TRICARE data theft was targeted?

When sensitive data of nearly 5 million TRICARE patients was compromised last September due to the theft of backup tapes from an employee’s car, the company quickly jumped to reassure its customers that “the risk of harm to patients is judged to be low despite the data elements involved since retrieving the data on the tapes would require knowledge of and access to specific hardware and software and knowledge of the system and data structure.”

But low risk isn’t no risk, and as it turns out, the theft was very likely planned by someone who knew how the information contained in those unencrypted tapes can be successfully extracted.

The records included names, addresses, phone and Social Security numbers, and specific health data of current and former military personnel and their families, but were said not to contain any financial data.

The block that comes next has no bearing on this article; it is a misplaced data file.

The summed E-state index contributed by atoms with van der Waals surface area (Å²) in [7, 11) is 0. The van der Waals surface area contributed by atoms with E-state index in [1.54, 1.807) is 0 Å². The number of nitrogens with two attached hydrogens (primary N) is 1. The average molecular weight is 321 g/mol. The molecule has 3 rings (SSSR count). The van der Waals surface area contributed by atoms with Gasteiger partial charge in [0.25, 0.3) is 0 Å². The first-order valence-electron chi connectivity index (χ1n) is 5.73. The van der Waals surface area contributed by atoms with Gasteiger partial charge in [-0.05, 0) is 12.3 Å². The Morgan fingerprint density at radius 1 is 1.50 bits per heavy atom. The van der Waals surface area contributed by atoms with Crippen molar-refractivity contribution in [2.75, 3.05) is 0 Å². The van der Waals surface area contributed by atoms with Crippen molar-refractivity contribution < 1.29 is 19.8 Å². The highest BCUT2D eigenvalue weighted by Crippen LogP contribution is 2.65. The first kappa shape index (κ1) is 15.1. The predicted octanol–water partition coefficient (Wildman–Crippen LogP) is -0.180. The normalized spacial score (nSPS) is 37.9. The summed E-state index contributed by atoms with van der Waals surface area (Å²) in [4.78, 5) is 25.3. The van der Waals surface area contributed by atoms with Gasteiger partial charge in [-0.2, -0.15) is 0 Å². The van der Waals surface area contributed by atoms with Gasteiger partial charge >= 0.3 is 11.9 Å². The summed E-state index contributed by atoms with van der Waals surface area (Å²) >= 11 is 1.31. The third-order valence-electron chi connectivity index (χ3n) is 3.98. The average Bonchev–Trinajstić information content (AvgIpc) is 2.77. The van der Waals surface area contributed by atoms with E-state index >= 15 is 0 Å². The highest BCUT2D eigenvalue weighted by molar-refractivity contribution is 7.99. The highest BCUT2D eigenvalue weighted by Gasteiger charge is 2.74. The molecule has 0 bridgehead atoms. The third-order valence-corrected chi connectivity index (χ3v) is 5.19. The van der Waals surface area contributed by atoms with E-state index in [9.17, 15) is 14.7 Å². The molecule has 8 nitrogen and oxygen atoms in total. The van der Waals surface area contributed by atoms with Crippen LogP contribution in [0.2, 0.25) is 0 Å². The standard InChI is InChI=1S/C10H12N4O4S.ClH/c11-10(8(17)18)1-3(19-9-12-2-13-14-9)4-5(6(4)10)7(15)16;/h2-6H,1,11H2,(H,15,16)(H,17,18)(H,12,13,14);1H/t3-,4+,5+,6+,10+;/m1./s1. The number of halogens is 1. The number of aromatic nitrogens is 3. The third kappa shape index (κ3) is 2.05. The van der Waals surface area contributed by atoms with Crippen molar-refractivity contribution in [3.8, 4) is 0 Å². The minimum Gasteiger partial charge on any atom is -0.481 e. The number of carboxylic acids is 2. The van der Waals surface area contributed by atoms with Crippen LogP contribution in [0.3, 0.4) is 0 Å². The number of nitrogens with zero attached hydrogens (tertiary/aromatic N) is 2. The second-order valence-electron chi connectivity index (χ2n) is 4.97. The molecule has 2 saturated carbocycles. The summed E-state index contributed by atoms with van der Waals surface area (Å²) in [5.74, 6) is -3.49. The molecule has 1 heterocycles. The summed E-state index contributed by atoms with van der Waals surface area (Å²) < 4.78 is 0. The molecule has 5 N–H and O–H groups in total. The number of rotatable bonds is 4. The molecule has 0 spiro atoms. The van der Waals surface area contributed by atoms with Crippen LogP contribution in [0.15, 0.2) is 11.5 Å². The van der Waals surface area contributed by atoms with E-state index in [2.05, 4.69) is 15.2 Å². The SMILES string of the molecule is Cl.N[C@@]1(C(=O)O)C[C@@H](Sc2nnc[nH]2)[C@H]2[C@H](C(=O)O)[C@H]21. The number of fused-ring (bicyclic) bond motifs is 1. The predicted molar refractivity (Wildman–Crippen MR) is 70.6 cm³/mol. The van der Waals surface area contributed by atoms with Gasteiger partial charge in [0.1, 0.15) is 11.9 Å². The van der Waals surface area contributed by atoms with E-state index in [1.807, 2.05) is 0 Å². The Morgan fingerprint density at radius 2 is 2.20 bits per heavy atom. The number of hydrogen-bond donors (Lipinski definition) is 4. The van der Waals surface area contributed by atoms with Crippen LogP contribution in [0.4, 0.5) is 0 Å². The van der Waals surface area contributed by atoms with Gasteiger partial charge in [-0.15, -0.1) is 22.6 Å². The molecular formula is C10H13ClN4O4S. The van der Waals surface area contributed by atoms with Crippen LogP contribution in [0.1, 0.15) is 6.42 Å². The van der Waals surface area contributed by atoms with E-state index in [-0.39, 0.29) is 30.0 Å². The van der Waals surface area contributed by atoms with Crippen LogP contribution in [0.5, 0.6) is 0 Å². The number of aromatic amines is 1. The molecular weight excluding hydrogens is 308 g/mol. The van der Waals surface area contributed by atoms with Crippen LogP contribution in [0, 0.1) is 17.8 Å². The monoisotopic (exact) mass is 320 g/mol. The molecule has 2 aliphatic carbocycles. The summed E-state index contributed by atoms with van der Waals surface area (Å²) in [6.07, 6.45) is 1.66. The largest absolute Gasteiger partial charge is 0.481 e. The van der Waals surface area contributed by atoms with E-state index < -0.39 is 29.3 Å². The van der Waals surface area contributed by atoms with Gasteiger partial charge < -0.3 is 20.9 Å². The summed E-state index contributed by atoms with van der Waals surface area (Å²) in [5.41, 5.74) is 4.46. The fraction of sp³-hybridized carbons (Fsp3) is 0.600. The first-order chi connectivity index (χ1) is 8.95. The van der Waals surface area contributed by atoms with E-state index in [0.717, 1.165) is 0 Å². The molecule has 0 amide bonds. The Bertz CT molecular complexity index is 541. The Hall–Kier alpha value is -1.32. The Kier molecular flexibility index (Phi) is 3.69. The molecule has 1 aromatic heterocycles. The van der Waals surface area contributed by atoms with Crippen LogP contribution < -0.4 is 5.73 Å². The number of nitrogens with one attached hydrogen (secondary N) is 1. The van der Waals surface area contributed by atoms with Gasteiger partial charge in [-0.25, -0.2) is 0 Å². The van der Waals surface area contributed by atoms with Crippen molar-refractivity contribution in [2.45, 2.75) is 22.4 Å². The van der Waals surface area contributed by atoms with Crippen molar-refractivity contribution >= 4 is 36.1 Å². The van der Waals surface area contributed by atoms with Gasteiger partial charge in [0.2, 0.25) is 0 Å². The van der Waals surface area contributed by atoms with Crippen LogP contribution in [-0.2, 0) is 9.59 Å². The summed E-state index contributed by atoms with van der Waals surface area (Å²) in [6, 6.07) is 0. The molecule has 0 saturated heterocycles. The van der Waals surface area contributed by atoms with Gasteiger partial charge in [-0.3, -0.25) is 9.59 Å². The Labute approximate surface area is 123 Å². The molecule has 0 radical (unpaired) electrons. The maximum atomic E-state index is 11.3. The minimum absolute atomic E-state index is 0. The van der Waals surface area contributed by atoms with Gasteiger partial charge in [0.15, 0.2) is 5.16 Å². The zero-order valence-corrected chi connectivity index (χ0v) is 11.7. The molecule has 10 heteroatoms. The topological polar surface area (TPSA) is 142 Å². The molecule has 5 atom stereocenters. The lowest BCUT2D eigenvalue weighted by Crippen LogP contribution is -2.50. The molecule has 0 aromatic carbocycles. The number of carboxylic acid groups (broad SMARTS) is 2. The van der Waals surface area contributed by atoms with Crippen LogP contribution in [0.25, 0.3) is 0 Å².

Nevertheless, a number of patients have come forward and have filed a $4.9 billion class action lawsuit against the Department of Defense and TRICARE contractor Science Applications International Corporation, saying that their credit cards have been misused and their bank accounts raided by unknown individuals due to the data breach.

Their claim seems to have merit, as the tapes containing the data were stolen from the employee’s 2003 Honda Civic which was parked in a garage and surrounded by many luxury cars – none of which were broken into.

“The thief or thieves stealthily broke into the employee’s Honda Civic and took the unencrypted backup tapes and records, thereby gaining information worth billions of dollars. The nature of this theft supports the logical inference that the thief or thieves were specifically targeting the confidential information contained on the backup tapes and records,” it is stated in the complaint.

According to Nextgov, a number of other lawsuits have been filed against TRICARE and the government in the meantime, and they will likely be consolidated.




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